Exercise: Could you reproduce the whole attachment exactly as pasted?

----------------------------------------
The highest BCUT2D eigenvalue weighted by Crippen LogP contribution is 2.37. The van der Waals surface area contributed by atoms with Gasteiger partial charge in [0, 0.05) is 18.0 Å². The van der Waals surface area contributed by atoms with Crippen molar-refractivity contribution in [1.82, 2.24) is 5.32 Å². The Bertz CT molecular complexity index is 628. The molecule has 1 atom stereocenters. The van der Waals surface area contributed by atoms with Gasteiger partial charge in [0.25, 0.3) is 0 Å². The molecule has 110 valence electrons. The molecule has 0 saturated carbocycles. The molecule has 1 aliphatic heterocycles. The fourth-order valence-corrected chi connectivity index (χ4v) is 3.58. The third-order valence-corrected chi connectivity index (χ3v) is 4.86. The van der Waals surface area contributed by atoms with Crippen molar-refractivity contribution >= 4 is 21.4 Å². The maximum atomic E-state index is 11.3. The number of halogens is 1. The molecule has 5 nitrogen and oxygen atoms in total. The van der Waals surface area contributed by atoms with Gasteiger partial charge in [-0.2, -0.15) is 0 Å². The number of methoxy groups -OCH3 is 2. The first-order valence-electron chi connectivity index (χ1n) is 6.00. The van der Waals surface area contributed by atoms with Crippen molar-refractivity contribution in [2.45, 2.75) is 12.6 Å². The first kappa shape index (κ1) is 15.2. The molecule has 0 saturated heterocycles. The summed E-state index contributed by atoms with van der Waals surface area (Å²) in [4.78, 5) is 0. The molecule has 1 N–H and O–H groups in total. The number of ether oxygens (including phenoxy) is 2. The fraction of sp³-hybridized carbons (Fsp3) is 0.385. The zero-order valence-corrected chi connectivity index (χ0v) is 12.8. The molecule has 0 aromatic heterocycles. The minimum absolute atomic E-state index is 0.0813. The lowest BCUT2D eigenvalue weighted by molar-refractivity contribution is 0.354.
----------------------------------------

The highest BCUT2D eigenvalue weighted by Crippen LogP contribution is 2.37. The van der Waals surface area contributed by atoms with Gasteiger partial charge in [0, 0.05) is 18.0 Å². The van der Waals surface area contributed by atoms with Crippen molar-refractivity contribution in [1.82, 2.24) is 5.32 Å². The Bertz CT molecular complexity index is 628. The molecule has 1 atom stereocenters. The van der Waals surface area contributed by atoms with Gasteiger partial charge in [0.25, 0.3) is 0 Å². The molecule has 110 valence electrons. The molecule has 0 saturated carbocycles. The molecule has 1 aliphatic heterocycles. The fourth-order valence-corrected chi connectivity index (χ4v) is 3.58. The third-order valence-corrected chi connectivity index (χ3v) is 4.86. The van der Waals surface area contributed by atoms with Crippen molar-refractivity contribution >= 4 is 21.4 Å². The maximum atomic E-state index is 11.3. The number of halogens is 1. The molecule has 5 nitrogen and oxygen atoms in total. The van der Waals surface area contributed by atoms with Gasteiger partial charge in [-0.2, -0.15) is 0 Å². The number of methoxy groups -OCH3 is 2. The first-order valence-electron chi connectivity index (χ1n) is 6.00. The van der Waals surface area contributed by atoms with Crippen molar-refractivity contribution in [2.45, 2.75) is 12.6 Å². The first kappa shape index (κ1) is 15.2. The molecule has 0 saturated heterocycles. The summed E-state index contributed by atoms with van der Waals surface area (Å²) in [4.78, 5) is 0. The molecule has 1 N–H and O–H groups in total. The number of ether oxygens (including phenoxy) is 2. The fraction of sp³-hybridized carbons (Fsp3) is 0.385. The zero-order valence-corrected chi connectivity index (χ0v) is 12.8. The molecule has 0 aromatic heterocycles. The minimum absolute atomic E-state index is 0.0813. The lowest BCUT2D eigenvalue weighted by molar-refractivity contribution is 0.354.